ell here we are....2019 has arrived! Each year at this time, we all start thinking of the things we plan to do different in the new resolutions, new goals, new plans for our professional life as well as personal. This new year brings many of these to mind for me. One of my main goals in 2019 is to find a way to give myself more time. Now, last time I checked, there is never going to be an increase to our 24 hours in a day. Nope...just not gonna happen. I sometimes find myself looking at the clock and wondering where all the time has is a very precious commodity that we all Julie Hales, PUBLISHER need more of. As some of you may know, I have recently gotten a “new job.” Unfortunately, my mother has had a very harsh year. She has been very ill and has been hospitalized for over half of 2018. About five months ago, I had to move my mother in with me. So, now I can add caretaker to my resume. It’s a fascinating that requires patience and understanding....and a huge amount of love! With my new “position,” I have found that time is a bit more valuable to me than before. And, it is something that I run out of frequently. There are days when I wish I could run to the store and buy some more of it, but we all know that is wishful thinking. Please don’t get me wrong. I value the relationship I have with my mother. And, I am happy to be there for her and with her. She has always been there for me...I am just returning the favor. Time is my only issue...and I plan to make changes in 2019 to allow myself more time for the important things in family and my dear friends. My advice to the same. Make 2019 a little more special to the ones you love!


ABOUT THE COVER “There’s not a better place than Beaufort to use as a platform to tell the story of Reconstruction.” – Scott Teodorski, National Park Service Superintendent of the Reconstruction Era National Monument shown here with Mayor Billy Keyserling in front of the Era National Monument Visitor Center


The Reconstruction Era National Monument Larry Koolkin Renaissance Man of Beaufort History

Fort Freemont A Vital Piece of History

JANUARY 2018 Conroy Center’s Visiting Writers Series Welcomes Indigo Girl Author | January 2019 07

Beaufort’s Roots in Reconstruction

The Reconstruction Era National Monument story by Carol Lauvray

photos by Susan DeLoach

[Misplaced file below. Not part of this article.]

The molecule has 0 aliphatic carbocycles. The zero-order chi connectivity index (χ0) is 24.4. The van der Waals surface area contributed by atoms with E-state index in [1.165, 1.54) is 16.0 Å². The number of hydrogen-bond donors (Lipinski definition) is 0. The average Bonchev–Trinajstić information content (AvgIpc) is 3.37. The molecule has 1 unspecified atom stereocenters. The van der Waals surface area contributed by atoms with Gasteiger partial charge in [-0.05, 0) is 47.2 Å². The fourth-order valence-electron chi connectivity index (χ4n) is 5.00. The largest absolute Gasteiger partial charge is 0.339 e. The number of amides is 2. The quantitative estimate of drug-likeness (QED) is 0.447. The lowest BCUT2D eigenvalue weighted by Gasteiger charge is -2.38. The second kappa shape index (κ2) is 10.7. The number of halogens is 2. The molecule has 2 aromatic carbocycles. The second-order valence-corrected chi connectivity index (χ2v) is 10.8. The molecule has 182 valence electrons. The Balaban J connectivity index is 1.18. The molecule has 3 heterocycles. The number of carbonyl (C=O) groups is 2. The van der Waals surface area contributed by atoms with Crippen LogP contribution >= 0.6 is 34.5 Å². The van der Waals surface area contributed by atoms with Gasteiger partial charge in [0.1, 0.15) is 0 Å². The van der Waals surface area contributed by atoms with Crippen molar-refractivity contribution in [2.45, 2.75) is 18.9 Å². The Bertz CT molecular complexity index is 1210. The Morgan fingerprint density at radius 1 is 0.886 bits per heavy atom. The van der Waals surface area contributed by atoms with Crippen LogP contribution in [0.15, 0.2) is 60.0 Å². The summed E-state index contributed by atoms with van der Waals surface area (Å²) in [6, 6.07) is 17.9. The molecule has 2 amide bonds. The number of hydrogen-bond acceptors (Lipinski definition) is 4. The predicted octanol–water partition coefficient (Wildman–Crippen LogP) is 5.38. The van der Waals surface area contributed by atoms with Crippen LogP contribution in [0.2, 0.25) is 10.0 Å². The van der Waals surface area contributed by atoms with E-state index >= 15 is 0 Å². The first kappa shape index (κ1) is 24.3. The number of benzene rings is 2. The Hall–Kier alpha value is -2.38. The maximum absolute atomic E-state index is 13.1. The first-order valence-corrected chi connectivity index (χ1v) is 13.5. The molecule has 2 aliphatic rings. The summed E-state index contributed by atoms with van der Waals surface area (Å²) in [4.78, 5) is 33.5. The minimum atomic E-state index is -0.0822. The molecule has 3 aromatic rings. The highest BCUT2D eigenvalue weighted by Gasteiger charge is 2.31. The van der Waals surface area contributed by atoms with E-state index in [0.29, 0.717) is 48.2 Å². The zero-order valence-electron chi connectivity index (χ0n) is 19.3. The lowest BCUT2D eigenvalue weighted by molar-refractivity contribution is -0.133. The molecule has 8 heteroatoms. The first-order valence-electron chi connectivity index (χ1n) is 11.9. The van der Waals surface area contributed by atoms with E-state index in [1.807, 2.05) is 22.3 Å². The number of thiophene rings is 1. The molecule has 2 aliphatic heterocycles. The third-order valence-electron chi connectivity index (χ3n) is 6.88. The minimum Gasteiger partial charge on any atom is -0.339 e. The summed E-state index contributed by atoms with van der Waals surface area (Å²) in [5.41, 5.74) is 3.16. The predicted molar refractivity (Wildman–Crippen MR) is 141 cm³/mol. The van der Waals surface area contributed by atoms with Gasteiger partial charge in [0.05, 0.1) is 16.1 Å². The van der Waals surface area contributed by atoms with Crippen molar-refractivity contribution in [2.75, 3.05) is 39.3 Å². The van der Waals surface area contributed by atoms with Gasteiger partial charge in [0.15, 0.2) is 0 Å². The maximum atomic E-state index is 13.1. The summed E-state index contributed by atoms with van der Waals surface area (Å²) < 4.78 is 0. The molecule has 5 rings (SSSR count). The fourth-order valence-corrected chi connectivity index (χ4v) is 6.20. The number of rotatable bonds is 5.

resident Barack Obama issued a proclamation on January 12, 2017 establishing the Reconstruction Era National Monument in Beaufort County, South Carolina. The monument is a unit of the National Park Service consisting of historic sites from the Reconstruction Era—Penn Center’s Darrah Hall and Brick Baptist Church on St. Helena Island and the Camp Saxton site in Port Royal—along with the Old Beaufort Firehouse in the Beaufort National Historic Landmark District in downtown Beaufort. If you’ve passed the old firehouse on Craven Street, you may have noticed it’s now the Reconstruction Era National Monument visitor center, which has been closed much of the time. That will change beginning in January when Scott Teodorski, the NPS’ newly appointed permanent superintendent of the national monument, opens the visitor center on a more regular basis to tell the story of how the Reconstruction Era started right here in Beaufort! The Reconstruction Era National Monument—Decades In The Making Reconstruction is a story that began nearly 160 years ago in the Sea Islands of the Lowcountry in the early months of the Civil War. The story of the Reconstruction Era National Monument in Beaufort has unfolded over the past two decades, with the support of hundreds of people within this community and nationally. “The National Park Service’s involvement in creating the Reconstruction Era National Monument goes back to 2000, when former Secretary of the

Interior Bruce Babbitt recognized that Reconstruction was a large part of this country’s history that was not being told by the Park Service,” Superintendent Teodorski says. “There’s not a better place than Beaufort to use as a platform to tell the story of Reconstruction.” Upon the President’s January 2017 proclamation establishing the Reconstruction Era National Monument in Beaufort, U.S. Representative James E. Clyburn released a statement reinforcing why Beaufort was chosen for the monument: … Reconstruction had some of its earliest and most significant impact in Beaufort County, South Carolina. For the last two decades, many communities in Beaufort County have worked to recognize and preserve their Reconstruction heritage and to create a unit of the National Park Service linking these historic sites together. Today’s announcement is a great tribute to their years of work and sacrifice on this endeavor. Penn Center, originally called Penn School, was established in 1862 as the first school in the South for former slaves. The Board of Trustees has donated Darrah Hall, the oldest building on Penn Center’s campus, to the National Park Service to be used as an interpretive center. I extend my thanks to Chairman Clifford Bush, Executive Director Rodell Lawrence, and the entire Board of Trustees and staff for their contributions to this important cause. Brick Baptist Church, adjacent to Penn Center, was built in 1855 by slaves. Before Penn School expanded to its